I decided to take 5.12, 8.02, 18.03, and 9.00, all in that semester. I ended up no-recording everything except for 9.00. I didn’t even try. I would go to lecture and I’d fall asleep, and then I’d go home and tell myself, “I’m not going to turn this problem set in because this is wrong.” I would go to tests and try maybe a little bit, and then I’d say to myself, “I’m just going to leave it blank, because it’s going to be wrong.” I felt so completely out of control of my life. There was no escape from where I was spiraling down to. I was so helpless. I thought nobody could help me at all.
On top of everything, I started having flashbacks. I felt so guilty because I was such a rude child. I was sure my attitude had killed my mother. I was very depressed, but at that time I had no idea. I was just like: well, my mom died. What is the point? We’re all going to die. I’m supposed to be sad. I just didn’t expect everything to go so completely wrong.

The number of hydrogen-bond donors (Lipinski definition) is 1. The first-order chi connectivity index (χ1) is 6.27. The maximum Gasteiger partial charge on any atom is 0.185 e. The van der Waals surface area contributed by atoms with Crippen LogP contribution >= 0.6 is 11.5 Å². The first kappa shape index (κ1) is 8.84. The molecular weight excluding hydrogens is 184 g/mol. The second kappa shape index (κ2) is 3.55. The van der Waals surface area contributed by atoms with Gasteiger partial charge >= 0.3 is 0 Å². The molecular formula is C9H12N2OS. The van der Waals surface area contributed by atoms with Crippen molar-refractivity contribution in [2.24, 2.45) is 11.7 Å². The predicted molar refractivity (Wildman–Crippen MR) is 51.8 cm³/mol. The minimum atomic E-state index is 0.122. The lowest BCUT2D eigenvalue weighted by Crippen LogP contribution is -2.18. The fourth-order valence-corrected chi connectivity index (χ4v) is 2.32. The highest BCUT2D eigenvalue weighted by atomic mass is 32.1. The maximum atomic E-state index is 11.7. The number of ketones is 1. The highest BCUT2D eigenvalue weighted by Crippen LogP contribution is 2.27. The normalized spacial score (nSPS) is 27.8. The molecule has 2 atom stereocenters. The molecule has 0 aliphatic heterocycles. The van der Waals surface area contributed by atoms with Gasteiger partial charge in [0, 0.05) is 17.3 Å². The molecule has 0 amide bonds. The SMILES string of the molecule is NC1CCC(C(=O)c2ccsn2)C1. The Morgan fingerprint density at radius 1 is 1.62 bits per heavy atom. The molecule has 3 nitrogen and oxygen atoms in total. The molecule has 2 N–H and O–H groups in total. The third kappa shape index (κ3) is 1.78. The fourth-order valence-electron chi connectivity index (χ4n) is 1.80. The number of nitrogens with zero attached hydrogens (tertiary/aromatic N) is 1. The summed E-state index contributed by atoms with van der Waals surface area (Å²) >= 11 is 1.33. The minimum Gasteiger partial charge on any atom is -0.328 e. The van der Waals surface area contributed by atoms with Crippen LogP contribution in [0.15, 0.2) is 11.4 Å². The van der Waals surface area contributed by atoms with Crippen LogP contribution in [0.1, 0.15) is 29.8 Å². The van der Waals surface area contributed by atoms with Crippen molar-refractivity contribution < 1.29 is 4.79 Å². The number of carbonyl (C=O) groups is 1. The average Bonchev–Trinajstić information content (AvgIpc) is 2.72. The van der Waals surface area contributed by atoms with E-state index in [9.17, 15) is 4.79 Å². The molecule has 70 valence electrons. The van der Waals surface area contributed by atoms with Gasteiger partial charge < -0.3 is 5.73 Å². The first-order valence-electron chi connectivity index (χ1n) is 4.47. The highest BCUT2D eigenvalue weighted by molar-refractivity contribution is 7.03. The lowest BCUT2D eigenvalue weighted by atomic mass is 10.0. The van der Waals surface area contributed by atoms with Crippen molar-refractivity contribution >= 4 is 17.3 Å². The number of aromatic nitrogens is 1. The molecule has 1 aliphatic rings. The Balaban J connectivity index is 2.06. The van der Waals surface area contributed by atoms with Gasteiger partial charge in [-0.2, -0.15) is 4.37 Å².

I went to a therapist that summer and she told me I had major depressive disorder and generalized anxiety. They gave me some medication, and I hated it. It made me jittery all the time.
At the beginning of my sophomore year I joined an a cappella group because I thought that might help me. I’ve always loved singing, but that first year even singing in the shower made me sad. I did have friends. I would talk to my roommate and she would listen very intently. I felt really alone though. I thought, “You’re sad for me right now, but you’re about to go home to your house and Christmas with your family.” I just felt so alone in the world with no one to help me. But there were many people that were trying to help me. That also made me feel bad, because I knew they were there trying to help and I just didn’t feel it.